Hope you found this post helpful. As I mentioned, in the very near future I’m going to be releasing my new Motion Mapping Method program…

It’s going to dive deep into motion analysis and show you EXACTLY how you can use video to help skyrocket your pitchers progress.

 

Okay… now if you read all the way to the bottom here, I’ve got something special for you…

A chance to get this new program FREE along with a FULL YEAR of Pro Features to Powerchalk (the same program I use for all my motion analysis work).

Just head over to this Facebook post and (IMPORTANT) follow the steps detailed in the post.

A winner will be picked on February 9th.

Good luck!

That’s all for now. Until next time…

Committed to Your Pitching Success,

Coach Phil

 

So in my last email about learning by “copying” the pros, I left some things unsaid…

Over the weekend I had a chance to catch up with a fellow baseball coach. He’d spent some time in the minors, AA and AAA (even played with my brother for a bit).

Anyway, here’s the point. His kids are getting to little league age, and he had some concerns about the way his boys were learning to pitch.

“Things are a lot different from when you and I learned how to play…”

I knew what he meant… See, like me, he learned how to play as a kid (largely) by watching big leaguers and trying to mirror them… Borrow a little of this, a little of that. Make it your own.

We didn’t spend countless hours practicing positions or repeating drills that made little or no sense.

It’s funny, I stumbled upon a scene from The Bad News Bears not long ago (classic from the 70’s for any of you poor souls who came along too late to appreciate it)… and the pitchers I saw looked a lot different from what I often see nowadays.

They were fluid, smooth, natural… not stiff, slow, mechanical the way so many kids are these days. Hmm… before the rise of the “pitching mechanics by positions” craze… Interesting.

Anyway, a key point going back to how we used to learn pitching… Sure there was some instruction, some addressing the fundamentals…

But when it comes to developing good athletic movements, one of the best ways to learn is simply watching the way world class performers do it.

And if you have a coach who REALLY understands it and can show you the key things to look for… well, that’s how you can accelerate the learning process big time.

Now as much as I may long for those simpler times (man, am I getting old), there are some definite advantages today’s young pitchers have…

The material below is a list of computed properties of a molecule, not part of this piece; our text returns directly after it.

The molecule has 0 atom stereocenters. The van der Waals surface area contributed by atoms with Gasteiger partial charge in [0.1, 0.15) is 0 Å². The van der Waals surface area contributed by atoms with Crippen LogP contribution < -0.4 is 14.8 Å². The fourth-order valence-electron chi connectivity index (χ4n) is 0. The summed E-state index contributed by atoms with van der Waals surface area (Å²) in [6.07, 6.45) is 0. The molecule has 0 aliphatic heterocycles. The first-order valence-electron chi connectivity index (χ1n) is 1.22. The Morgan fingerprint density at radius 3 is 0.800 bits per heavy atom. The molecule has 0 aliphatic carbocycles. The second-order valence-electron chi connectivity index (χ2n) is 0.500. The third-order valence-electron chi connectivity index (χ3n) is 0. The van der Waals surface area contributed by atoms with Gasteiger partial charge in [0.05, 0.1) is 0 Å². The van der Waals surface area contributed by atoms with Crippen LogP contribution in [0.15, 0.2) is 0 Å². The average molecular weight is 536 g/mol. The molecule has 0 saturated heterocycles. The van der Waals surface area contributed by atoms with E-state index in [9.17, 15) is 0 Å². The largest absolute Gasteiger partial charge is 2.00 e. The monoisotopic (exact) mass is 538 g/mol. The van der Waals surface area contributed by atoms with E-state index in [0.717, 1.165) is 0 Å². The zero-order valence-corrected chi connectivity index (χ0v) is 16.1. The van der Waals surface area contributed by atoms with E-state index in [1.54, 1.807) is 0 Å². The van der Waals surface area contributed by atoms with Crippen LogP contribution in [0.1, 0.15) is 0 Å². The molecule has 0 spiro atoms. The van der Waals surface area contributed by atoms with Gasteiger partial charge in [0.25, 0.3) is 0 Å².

Things I would have given my left [arm] for growing up.

One of them is easy access to video. If I were growing up today I would have sat on MLB.com and YouTube for hours on end watching clips of big league pitchers…

Trying to DECODE their secrets…

(I’ve done this since… doesn’t do me much good now – but good for my pitchers)

And another big advantage is how easy it is to TAKE your own video. Practically everyone nowadays is walking around with their own personal camcorder right in their pocket (thank you, Mr. Jobs).

Personally, I don’t think I ever saw myself pitch on video until I was a senior in high school (maybe a junior)…

GOOD in that I avoided some of the big motion analysis traps… BAD in that I missed out on recognizing some fundamental bad habits that ultimately led me down a very tough road…

And that leads me back to why pitchers DON’T make progress…

It goes back to how they learned to pitch… There is something seriously wrong with the way many young pitchers are learning “good pitching mechanics.”

See, you can’t build on a flawed system… Sometimes you’ve got to rip out the operating system, give it an upgrade… and get to the root of the problem.

Now I’m not suggesting everything you see big league pitchers do is worth copying (that Joba Chamberlin madman beard, for example).

But when you really know what to look for, good things happen…

  • Hours of frustration saved…
  • Personal empowerment boosted…
  • Progress accelerated

I’m going to be sharing more on this in the days and weeks ahead. In fact, I’m going to open up early access to a new program I’ve got in the works.

It’s still in development (and it won’t be cheap when it comes out)…

Go here to get on the waiting list: http://motionmappingmethod.com

MMM_Mac_Cover
Okay, that’s all for now.

Until next time…

Committed to Your Pitching Success,

Phil

PS – For now, the Ballistic Pitching Blueprint still comes with a free motion analysis